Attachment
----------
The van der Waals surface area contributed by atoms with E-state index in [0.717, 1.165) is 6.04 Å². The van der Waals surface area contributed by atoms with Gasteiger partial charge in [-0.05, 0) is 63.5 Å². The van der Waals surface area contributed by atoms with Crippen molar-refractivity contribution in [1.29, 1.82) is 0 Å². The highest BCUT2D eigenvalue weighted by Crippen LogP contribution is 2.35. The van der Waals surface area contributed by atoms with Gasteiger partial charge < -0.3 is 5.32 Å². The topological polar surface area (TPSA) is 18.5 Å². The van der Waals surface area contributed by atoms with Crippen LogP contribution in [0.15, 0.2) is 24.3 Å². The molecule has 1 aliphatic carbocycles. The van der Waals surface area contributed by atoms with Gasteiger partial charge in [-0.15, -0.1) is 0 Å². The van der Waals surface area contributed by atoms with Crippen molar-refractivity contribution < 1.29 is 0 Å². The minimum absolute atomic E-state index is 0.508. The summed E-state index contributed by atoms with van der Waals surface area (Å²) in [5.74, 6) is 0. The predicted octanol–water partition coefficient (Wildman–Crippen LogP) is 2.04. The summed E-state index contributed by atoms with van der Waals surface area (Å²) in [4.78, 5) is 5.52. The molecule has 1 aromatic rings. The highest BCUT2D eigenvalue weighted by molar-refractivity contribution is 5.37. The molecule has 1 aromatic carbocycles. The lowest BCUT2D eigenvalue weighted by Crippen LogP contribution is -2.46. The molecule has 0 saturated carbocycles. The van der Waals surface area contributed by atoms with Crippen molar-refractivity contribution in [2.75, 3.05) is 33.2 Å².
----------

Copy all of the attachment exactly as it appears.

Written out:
The van der Waals surface area contributed by atoms with E-state index in [0.717, 1.165) is 6.04 Å². The van der Waals surface area contributed by atoms with Gasteiger partial charge in [-0.05, 0) is 63.5 Å². The van der Waals surface area contributed by atoms with Crippen molar-refractivity contribution in [1.29, 1.82) is 0 Å². The highest BCUT2D eigenvalue weighted by Crippen LogP contribution is 2.35. The van der Waals surface area contributed by atoms with Gasteiger partial charge < -0.3 is 5.32 Å². The topological polar surface area (TPSA) is 18.5 Å². The van der Waals surface area contributed by atoms with Crippen LogP contribution in [0.15, 0.2) is 24.3 Å². The molecule has 1 aliphatic carbocycles. The van der Waals surface area contributed by atoms with Gasteiger partial charge in [-0.15, -0.1) is 0 Å². The van der Waals surface area contributed by atoms with Crippen molar-refractivity contribution < 1.29 is 0 Å². The minimum absolute atomic E-state index is 0.508. The summed E-state index contributed by atoms with van der Waals surface area (Å²) in [5.74, 6) is 0. The predicted octanol–water partition coefficient (Wildman–Crippen LogP) is 2.04. The summed E-state index contributed by atoms with van der Waals surface area (Å²) in [4.78, 5) is 5.52. The molecule has 1 aromatic rings. The highest BCUT2D eigenvalue weighted by molar-refractivity contribution is 5.37. The molecule has 1 aromatic carbocycles. The lowest BCUT2D eigenvalue weighted by Crippen LogP contribution is -2.46. The molecule has 0 saturated carbocycles. The van der Waals surface area contributed by atoms with Crippen molar-refractivity contribution in [2.75, 3.05) is 33.2 Å².